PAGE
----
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Children's Hospital

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1912–1914, Shepley, Rutan and Coolidge; 1987, Shepley, Bulfinch, Richardson and Abbott; 2003, Tsoi/Kobus and Associates. 300 Longwood Ave.
  • Children's Hospital

Founded in 1869 as the third pediatric hospital in the country, Children's Hospital has grown to become the nation's largest medical facility for children. As the dominant firm designing teaching hospitals around the Harvard Medical School campus, Shepley, Rutan and Coolidge created a Classical Revival landmark focused on a domed central pavilion. The original building on Longwood Avenue incorporated administrative offices, admitting and examining rooms in the central section, the nurse's home in the south wing, and the outpatient department in the north wing. Behind this five-story limestone mass stood four two-story wards and the surgical department connected by corridors; these units were all demolished for later additions to the hospital.

The new Children's Medical Center addition combines hospital, research laboratories, hotel, and food court in a dense aggregate of concrete—with a dash of pink granite and gridded glass—set behind a semi-circular court and arcaded entrance. Aspects of an airport's complex circulation converge with elements of a children's camp, as the interior reception lobby area caters to the play instinct of its young clients, giving no hint of the building's actual function. Across Longwood Avenue, Tsoi/Kobus designed the Karp Family Research Laboratories (2004, 1 Blackfan Street), a new twelve-story research building with spaces to support the clinical and research work of the hospital, a conference facility, and a below-ground parking garage.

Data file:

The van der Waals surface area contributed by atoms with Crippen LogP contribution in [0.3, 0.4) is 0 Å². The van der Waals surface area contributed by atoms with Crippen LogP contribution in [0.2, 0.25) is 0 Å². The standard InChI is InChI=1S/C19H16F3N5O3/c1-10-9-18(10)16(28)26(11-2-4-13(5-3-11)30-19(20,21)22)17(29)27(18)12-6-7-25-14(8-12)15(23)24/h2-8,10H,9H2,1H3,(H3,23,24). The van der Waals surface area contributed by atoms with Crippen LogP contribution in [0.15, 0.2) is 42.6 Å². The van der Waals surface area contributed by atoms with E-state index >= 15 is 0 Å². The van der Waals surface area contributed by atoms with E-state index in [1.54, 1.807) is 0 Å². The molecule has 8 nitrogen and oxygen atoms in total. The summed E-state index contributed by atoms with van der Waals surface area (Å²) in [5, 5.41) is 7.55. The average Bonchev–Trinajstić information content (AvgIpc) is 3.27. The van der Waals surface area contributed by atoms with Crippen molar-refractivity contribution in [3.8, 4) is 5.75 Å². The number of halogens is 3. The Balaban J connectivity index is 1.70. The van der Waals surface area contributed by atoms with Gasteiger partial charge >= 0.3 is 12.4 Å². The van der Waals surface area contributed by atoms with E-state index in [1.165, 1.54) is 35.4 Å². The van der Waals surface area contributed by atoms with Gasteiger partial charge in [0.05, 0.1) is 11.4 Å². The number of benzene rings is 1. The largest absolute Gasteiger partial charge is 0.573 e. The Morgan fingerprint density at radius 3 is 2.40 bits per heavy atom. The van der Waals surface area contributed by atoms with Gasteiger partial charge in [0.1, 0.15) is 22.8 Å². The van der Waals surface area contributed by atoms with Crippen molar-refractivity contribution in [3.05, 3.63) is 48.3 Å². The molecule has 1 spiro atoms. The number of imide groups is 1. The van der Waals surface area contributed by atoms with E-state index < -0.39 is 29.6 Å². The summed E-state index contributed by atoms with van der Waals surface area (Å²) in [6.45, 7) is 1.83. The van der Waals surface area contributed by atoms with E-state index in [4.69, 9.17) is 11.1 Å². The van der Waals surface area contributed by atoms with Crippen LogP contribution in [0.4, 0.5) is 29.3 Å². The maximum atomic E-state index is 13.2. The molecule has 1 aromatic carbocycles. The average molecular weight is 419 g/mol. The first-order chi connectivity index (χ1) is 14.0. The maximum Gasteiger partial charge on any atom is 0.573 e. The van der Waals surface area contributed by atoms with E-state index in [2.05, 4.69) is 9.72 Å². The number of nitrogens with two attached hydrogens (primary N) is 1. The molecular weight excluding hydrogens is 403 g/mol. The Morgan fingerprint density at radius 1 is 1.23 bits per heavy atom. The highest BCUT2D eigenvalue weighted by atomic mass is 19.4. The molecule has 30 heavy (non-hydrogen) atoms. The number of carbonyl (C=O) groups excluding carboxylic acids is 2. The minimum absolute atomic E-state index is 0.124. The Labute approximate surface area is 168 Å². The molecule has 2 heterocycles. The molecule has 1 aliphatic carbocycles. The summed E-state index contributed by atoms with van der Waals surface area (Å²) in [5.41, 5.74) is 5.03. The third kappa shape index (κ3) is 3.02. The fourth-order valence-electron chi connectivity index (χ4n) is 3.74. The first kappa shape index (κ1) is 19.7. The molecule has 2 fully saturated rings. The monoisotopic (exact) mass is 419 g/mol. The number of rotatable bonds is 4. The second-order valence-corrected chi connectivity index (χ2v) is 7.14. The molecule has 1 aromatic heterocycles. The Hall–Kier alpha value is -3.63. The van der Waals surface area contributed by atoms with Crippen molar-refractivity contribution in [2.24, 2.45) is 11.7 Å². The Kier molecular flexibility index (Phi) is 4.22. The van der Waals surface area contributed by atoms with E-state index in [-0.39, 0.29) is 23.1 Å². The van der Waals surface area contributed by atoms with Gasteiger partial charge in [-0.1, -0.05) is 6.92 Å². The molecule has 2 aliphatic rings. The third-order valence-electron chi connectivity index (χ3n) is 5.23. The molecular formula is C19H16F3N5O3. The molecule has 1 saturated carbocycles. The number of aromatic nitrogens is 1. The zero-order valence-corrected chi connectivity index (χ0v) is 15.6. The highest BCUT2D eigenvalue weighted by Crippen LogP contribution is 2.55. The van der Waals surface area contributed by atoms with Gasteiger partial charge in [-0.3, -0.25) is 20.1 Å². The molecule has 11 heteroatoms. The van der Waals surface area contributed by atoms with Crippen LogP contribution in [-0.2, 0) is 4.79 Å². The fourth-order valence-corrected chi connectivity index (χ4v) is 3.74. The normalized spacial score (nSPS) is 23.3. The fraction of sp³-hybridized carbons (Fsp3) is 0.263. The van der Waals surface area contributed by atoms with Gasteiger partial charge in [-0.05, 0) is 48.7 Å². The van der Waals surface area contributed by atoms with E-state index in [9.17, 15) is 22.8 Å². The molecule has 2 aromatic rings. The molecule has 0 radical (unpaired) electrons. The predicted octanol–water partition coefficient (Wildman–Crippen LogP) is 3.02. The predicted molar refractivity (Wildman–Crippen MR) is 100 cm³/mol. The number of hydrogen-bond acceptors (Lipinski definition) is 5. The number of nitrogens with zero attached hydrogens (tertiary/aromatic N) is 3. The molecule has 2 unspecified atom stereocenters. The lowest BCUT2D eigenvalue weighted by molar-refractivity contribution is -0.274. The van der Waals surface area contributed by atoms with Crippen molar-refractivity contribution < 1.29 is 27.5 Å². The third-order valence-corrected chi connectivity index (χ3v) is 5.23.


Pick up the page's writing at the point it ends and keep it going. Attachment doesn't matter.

Writing Credits

Author: 
Keith N. Morgan
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Citation

Keith N. Morgan, "Children's Hospital", [Boston, Massachusetts], SAH Archipedia, eds. Gabrielle Esperdy and Karen Kingsley, Charlottesville: UVaP, 2012—, http://sah-archipedia.org/buildings/MA-01-FL24.

Print Source

Cover: Buildings of Massachusetts

Buildings of Massachusetts: Metropolitan Boston, Keith N. Morgan, with Richard M. Candee, Naomi Miller, Roger G. Reed, and contributors. Charlottesville: University of Virginia Press, 2009, 193-193.

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